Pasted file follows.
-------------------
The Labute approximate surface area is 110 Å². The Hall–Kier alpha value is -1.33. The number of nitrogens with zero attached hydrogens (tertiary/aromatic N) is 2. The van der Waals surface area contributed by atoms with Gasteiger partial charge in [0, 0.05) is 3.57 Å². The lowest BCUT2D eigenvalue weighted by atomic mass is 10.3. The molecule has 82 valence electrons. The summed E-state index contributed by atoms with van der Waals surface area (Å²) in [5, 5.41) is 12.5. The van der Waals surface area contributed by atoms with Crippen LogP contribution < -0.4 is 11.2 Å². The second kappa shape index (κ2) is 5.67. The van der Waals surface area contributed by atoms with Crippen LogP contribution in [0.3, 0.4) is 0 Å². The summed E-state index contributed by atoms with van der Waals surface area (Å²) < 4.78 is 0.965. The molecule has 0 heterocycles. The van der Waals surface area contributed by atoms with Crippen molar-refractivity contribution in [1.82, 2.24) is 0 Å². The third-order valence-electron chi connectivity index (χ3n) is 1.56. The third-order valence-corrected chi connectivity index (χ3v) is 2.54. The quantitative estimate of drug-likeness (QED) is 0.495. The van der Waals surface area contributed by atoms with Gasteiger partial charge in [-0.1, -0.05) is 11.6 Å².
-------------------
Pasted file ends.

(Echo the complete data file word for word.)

The Labute approximate surface area is 110 Å². The Hall–Kier alpha value is -1.33. The number of nitrogens with zero attached hydrogens (tertiary/aromatic N) is 2. The van der Waals surface area contributed by atoms with Gasteiger partial charge in [0, 0.05) is 3.57 Å². The lowest BCUT2D eigenvalue weighted by atomic mass is 10.3. The molecule has 82 valence electrons. The summed E-state index contributed by atoms with van der Waals surface area (Å²) in [5, 5.41) is 12.5. The van der Waals surface area contributed by atoms with Crippen LogP contribution < -0.4 is 11.2 Å². The second kappa shape index (κ2) is 5.67. The van der Waals surface area contributed by atoms with Crippen LogP contribution in [0.3, 0.4) is 0 Å². The summed E-state index contributed by atoms with van der Waals surface area (Å²) < 4.78 is 0.965. The molecule has 0 heterocycles. The van der Waals surface area contributed by atoms with Crippen molar-refractivity contribution in [1.82, 2.24) is 0 Å². The third-order valence-electron chi connectivity index (χ3n) is 1.56. The third-order valence-corrected chi connectivity index (χ3v) is 2.54. The quantitative estimate of drug-likeness (QED) is 0.495. The van der Waals surface area contributed by atoms with Gasteiger partial charge in [-0.1, -0.05) is 11.6 Å².